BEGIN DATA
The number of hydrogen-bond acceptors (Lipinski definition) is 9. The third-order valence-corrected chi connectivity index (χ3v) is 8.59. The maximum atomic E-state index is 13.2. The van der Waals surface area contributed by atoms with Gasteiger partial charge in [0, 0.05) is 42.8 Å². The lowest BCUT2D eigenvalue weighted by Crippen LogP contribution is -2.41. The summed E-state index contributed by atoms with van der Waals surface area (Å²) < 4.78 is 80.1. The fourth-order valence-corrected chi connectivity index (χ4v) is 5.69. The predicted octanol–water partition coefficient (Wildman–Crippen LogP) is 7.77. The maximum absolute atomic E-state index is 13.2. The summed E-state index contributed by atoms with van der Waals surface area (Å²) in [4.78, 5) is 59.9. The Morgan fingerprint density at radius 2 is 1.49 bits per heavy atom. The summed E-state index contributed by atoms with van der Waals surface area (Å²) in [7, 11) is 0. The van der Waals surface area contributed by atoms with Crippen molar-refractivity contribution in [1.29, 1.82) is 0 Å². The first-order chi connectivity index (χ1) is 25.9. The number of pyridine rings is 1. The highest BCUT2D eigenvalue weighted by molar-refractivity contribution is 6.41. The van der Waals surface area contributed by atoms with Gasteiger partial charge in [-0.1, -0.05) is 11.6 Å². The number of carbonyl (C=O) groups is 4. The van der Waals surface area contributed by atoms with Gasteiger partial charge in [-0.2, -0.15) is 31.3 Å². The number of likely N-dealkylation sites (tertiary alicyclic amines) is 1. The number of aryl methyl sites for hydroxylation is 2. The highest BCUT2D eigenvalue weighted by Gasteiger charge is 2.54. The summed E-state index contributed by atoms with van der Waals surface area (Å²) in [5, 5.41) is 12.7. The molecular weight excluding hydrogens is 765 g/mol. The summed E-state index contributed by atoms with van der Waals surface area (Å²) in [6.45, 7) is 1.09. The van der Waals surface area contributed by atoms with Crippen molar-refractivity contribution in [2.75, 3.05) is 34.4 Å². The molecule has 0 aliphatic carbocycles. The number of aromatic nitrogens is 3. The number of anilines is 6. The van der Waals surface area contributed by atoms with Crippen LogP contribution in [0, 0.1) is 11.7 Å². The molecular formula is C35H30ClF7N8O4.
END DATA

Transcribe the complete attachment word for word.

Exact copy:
The number of hydrogen-bond acceptors (Lipinski definition) is 9. The third-order valence-corrected chi connectivity index (χ3v) is 8.59. The maximum atomic E-state index is 13.2. The van der Waals surface area contributed by atoms with Gasteiger partial charge in [0, 0.05) is 42.8 Å². The lowest BCUT2D eigenvalue weighted by Crippen LogP contribution is -2.41. The summed E-state index contributed by atoms with van der Waals surface area (Å²) < 4.78 is 80.1. The fourth-order valence-corrected chi connectivity index (χ4v) is 5.69. The predicted octanol–water partition coefficient (Wildman–Crippen LogP) is 7.77. The maximum absolute atomic E-state index is 13.2. The summed E-state index contributed by atoms with van der Waals surface area (Å²) in [4.78, 5) is 59.9. The Morgan fingerprint density at radius 2 is 1.49 bits per heavy atom. The summed E-state index contributed by atoms with van der Waals surface area (Å²) in [7, 11) is 0. The van der Waals surface area contributed by atoms with Crippen molar-refractivity contribution in [1.29, 1.82) is 0 Å². The first-order chi connectivity index (χ1) is 25.9. The number of pyridine rings is 1. The highest BCUT2D eigenvalue weighted by molar-refractivity contribution is 6.41. The van der Waals surface area contributed by atoms with Gasteiger partial charge in [-0.1, -0.05) is 11.6 Å². The number of carbonyl (C=O) groups is 4. The van der Waals surface area contributed by atoms with Gasteiger partial charge in [-0.2, -0.15) is 31.3 Å². The number of likely N-dealkylation sites (tertiary alicyclic amines) is 1. The number of aryl methyl sites for hydroxylation is 2. The highest BCUT2D eigenvalue weighted by Gasteiger charge is 2.54. The summed E-state index contributed by atoms with van der Waals surface area (Å²) in [5, 5.41) is 12.7. The molecular weight excluding hydrogens is 765 g/mol. The summed E-state index contributed by atoms with van der Waals surface area (Å²) in [6.45, 7) is 1.09. The van der Waals surface area contributed by atoms with Crippen molar-refractivity contribution in [2.75, 3.05) is 34.4 Å². The molecule has 0 aliphatic carbocycles. The number of aromatic nitrogens is 3. The number of anilines is 6. The van der Waals surface area contributed by atoms with Crippen LogP contribution in [0, 0.1) is 11.7 Å². The molecular formula is C35H30ClF7N8O4.